We know one business leader who became so frustrated by the challenge of having his sales team use a CRM system that he began referring to them as “sales pukes” and announced that the way to solve his problem with people not using the CRM was to put his “sales pukes’” pay checks in a drawer, and when they filled out the CRM, he would let them have their money.
You’re probably nicer than him, but chances are that within your organization CRM adoption has likely set you on a path to frustration and high blood pressure. About half of CRM projects fail to meet expectations.
That’s odd, because when you think about it, most companies these days are focused on getting a CRM running in their business. Last year the CRM market grew by 12% to $14 billion.
The good news is that the promise of CRM is real. In our post, What Is CRM?, we highlighted how it can dramatically help both you and your customer.
But without strong adoption, you won’t realize the promise of CRM. Fortunately, adoption doesn’t have to be as challenging and elusive as you might think. Emphasis on a few simple techniques can set you on a path to strong success.
Focus on the Critical Few
We were once exposed to a health survey product that asked employees to answer 125 questions. Adoption rates were very low, and people who did complete it complained about the length of the questionnaire. Only about 20% of the total number of questions were used in analysis in order to create value for the customer. The remainder of the questions were asked simply because the responses might be used in additional analysis at some unspecified point in the future…maybe.
Think about this for a second. This company was willing to accept lower customer satisfaction and less revenue in order to keep its options open.
But won’t they have fewer options in the long run if no one will actually use the product in the first place?
Many CRM initiatives suffer from the same tendency. The leadership wants to keep options open. If you have asked your sales people to complete 55 fields of data, the probability that you are frustrating them is close to 100%.
The probability that you are not using many of the fields is also close to 100%. Everyone loses when your focus is on building what you might need instead of what you know you need.
Feel free to brainstorm your list of 55 items to capture. But then, choose 5. Remember, you need adoption, and you need to restrict your collection process. What are the 5 things you absolutely must measure with CRM?
Involve Sales People in the Design Process
We continually see a reluctance to include sales people in the design process. This tendency is understandable: Involving multiple stakeholders can bog down a CRM implementation in endless debates and meetings that waste everyone’s time.
Ultimately, it feels like including them would be like a real life episode of Hell’s Kitchen: Chaotic, dirty, and full of unpleasant surprises by people who just don’t understand how to cook, and it’s up to you to channel Gordon Ramsey in unpleasant f-bomb laden tirades to get anything decent out of the process.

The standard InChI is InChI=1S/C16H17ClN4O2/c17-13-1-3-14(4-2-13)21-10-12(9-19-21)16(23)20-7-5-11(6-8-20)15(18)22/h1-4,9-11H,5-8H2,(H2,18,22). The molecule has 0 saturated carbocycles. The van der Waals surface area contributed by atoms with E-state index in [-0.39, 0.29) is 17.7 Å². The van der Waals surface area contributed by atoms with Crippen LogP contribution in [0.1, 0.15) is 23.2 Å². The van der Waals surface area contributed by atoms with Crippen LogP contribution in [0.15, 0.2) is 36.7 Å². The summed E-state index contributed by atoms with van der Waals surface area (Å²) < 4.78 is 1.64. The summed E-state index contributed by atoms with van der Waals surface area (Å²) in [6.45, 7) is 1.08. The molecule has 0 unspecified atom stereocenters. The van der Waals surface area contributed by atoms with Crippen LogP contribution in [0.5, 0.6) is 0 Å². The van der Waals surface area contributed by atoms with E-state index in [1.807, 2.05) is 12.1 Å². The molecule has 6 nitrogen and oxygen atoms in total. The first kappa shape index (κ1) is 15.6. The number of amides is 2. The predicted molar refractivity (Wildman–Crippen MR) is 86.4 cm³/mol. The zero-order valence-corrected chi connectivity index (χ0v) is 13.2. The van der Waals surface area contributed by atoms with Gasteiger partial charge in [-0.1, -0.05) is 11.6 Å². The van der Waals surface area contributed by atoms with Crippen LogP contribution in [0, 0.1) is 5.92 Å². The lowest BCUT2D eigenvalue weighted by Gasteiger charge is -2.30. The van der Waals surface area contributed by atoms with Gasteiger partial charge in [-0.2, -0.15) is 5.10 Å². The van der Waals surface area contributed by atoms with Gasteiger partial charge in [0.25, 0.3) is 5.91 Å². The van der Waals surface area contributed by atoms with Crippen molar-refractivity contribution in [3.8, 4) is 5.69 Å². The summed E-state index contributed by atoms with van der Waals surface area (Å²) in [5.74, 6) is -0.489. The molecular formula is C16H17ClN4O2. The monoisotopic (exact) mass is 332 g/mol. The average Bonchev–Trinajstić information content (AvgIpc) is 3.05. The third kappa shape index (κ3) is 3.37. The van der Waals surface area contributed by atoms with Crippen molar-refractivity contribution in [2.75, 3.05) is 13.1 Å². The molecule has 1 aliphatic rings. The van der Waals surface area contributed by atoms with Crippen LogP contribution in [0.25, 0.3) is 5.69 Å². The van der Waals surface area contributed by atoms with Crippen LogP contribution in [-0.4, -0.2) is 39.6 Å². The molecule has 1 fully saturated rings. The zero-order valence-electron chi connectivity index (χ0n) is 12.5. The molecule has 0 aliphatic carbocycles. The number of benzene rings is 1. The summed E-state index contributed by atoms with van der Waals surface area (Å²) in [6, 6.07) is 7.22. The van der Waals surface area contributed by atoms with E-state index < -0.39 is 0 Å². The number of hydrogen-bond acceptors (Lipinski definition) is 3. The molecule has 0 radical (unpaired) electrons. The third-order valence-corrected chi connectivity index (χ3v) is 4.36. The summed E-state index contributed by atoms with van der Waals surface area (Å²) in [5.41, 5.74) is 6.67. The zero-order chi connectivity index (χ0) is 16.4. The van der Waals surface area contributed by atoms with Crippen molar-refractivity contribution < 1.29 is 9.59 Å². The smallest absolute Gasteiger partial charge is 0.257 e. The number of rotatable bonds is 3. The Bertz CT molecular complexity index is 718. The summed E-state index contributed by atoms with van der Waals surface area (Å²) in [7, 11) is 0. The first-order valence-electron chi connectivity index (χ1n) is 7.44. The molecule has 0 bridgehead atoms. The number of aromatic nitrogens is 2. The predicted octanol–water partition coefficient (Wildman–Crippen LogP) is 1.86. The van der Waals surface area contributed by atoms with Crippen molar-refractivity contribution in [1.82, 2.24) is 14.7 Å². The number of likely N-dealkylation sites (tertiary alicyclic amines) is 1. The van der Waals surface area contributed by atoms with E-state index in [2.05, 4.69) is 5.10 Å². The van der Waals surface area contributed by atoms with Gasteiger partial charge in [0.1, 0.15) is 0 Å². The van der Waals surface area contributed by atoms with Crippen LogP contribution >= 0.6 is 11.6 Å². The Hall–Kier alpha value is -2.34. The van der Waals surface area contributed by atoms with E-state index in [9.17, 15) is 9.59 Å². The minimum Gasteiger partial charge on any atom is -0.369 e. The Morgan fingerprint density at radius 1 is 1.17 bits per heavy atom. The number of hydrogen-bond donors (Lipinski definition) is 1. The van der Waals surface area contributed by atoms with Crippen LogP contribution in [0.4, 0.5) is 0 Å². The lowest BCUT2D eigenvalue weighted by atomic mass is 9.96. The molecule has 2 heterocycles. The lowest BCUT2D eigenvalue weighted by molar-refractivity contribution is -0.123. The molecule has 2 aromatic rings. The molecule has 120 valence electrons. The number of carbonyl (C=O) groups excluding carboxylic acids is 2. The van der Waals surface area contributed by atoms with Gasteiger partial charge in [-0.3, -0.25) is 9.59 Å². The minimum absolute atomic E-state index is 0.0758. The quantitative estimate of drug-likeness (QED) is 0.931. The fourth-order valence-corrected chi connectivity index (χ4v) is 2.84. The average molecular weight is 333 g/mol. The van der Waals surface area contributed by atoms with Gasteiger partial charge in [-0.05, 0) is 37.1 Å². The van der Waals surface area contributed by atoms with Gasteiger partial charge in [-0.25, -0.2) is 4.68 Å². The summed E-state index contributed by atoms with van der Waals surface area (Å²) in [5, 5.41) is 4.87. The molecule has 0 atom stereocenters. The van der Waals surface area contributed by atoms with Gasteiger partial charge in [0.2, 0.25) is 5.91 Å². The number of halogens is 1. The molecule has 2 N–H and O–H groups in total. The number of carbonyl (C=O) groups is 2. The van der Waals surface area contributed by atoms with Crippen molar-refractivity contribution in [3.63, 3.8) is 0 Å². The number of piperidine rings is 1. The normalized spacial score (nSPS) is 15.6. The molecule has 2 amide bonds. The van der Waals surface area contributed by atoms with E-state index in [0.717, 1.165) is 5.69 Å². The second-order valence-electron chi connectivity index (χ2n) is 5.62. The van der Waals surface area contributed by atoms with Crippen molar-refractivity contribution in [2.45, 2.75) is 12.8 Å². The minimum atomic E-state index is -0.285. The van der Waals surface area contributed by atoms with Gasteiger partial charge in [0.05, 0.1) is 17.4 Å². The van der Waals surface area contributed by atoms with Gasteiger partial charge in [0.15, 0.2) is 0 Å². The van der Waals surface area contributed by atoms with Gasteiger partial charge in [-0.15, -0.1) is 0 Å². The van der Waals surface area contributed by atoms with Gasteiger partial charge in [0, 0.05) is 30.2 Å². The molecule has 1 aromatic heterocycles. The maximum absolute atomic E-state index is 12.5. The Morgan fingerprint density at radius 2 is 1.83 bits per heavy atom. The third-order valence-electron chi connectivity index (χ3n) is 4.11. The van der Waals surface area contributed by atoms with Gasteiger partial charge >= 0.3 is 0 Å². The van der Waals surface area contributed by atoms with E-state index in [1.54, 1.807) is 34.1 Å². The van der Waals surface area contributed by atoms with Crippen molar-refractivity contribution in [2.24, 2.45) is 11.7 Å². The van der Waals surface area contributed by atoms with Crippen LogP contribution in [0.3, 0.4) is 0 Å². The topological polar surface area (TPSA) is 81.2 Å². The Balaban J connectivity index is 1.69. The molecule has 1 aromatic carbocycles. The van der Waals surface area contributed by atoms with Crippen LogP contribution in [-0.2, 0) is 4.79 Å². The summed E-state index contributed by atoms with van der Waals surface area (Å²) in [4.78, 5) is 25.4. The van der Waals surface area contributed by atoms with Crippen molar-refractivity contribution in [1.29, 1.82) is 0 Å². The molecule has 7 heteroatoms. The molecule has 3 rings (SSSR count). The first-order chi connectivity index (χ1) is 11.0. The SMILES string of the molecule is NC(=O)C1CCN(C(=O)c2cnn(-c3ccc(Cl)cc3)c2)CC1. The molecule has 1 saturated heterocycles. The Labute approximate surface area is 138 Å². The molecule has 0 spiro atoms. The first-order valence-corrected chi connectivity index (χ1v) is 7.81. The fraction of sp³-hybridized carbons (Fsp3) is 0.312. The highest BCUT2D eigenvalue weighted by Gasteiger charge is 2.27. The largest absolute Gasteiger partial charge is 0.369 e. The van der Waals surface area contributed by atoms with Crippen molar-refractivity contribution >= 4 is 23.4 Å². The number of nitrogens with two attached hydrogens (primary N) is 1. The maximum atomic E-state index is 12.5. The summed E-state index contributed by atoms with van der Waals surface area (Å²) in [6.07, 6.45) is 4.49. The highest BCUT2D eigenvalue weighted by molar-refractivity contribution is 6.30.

The mess in this case is the risk of endless meetings and debates that result in delays and a CRM that is built by committee. But inviting sales people into the kitchen doesn’t mean you have to turn them loose with a really sharp knife. To successfully control the design process, apply structure.
A simple example would be:
- Select two “typical” users that will need to use the tool. Explain to them you want their feedback in the design process.
- Set up 3 1-hour meetings with them where you ask them, in today’s process, what do you need to get done? What is most frustrating about it? What works best about it? Your goal is to understand the “job” they are “hiring” the CRM to do for them.
- Based on their meetings, draw a data model. Map out your understanding of where your metrics fit within this process.
The risk of a CRM that no one will use is even higher when the people who must ultimately use it aren’t involved.
Accountability Is Key
Once the design and training is over, how will they know it is important to use the CRM system? It may sound silly, but this question must be answered. You must have and enforce accountability.
Your sales people have a lot of information to contend with, have varying levels of competence at managing administrative data, and as a result, will feel highly distracted from the task of CRM management. We previously outlined how visibly posting the metrics that matter to us, and consistently and publicly revisiting how individuals perform on those metrics, tend to cut through the noise that competes for people’s time.
Data pulled directly from your CRM must be the central part of your sales meetings. For example, if you want to emphasize follow ups with prospects as important in your sales process, set a target for the number of follow ups, and pull the data directly from the system.
If a sales person is recording follow ups in her notebook and not in your CRM, her numbers will not make it to the dashboard your team discusses every week. No competitive sales person wants to under perform. And if she does, do you want her on your team?
By approaching your CRM with a focus on what is most important to capture, including sales people in the design of the tool and holding people accountable, you will dramatically improve CRM adoption. Your CRM system will not be just (another) digital tool to collect info, but the optimal tool your sales executive would hire to complete their objectives.
No sales pukes. No paychecks in a drawer. Just a team focused on collecting and reviewing the important data to grow your business.